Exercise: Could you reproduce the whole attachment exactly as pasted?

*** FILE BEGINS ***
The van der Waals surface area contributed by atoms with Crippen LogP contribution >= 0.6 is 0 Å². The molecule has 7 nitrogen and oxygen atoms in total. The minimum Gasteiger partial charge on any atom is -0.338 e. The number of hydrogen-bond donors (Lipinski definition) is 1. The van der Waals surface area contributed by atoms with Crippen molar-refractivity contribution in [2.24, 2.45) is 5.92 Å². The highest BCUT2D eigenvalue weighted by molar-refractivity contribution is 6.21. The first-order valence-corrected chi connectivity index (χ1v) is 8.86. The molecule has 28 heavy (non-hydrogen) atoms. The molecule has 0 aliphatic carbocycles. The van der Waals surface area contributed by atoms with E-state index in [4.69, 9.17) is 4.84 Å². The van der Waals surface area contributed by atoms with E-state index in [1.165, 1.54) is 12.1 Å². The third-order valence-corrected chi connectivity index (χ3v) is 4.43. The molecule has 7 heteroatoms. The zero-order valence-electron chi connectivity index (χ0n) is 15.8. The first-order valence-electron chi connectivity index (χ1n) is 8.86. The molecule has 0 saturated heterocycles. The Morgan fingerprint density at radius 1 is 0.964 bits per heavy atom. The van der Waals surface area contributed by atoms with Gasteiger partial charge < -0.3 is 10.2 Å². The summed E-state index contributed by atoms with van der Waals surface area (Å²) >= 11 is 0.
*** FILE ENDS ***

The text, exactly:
The van der Waals surface area contributed by atoms with Crippen LogP contribution >= 0.6 is 0 Å². The molecule has 7 nitrogen and oxygen atoms in total. The minimum Gasteiger partial charge on any atom is -0.338 e. The number of hydrogen-bond donors (Lipinski definition) is 1. The van der Waals surface area contributed by atoms with Crippen molar-refractivity contribution in [2.24, 2.45) is 5.92 Å². The highest BCUT2D eigenvalue weighted by molar-refractivity contribution is 6.21. The first-order valence-corrected chi connectivity index (χ1v) is 8.86. The molecule has 28 heavy (non-hydrogen) atoms. The molecule has 0 aliphatic carbocycles. The van der Waals surface area contributed by atoms with E-state index in [4.69, 9.17) is 4.84 Å². The van der Waals surface area contributed by atoms with E-state index in [1.165, 1.54) is 12.1 Å². The third-order valence-corrected chi connectivity index (χ3v) is 4.43. The molecule has 7 heteroatoms. The zero-order valence-electron chi connectivity index (χ0n) is 15.8. The first-order valence-electron chi connectivity index (χ1n) is 8.86. The molecule has 0 saturated heterocycles. The Morgan fingerprint density at radius 1 is 0.964 bits per heavy atom. The van der Waals surface area contributed by atoms with Gasteiger partial charge < -0.3 is 10.2 Å². The summed E-state index contributed by atoms with van der Waals surface area (Å²) >= 11 is 0.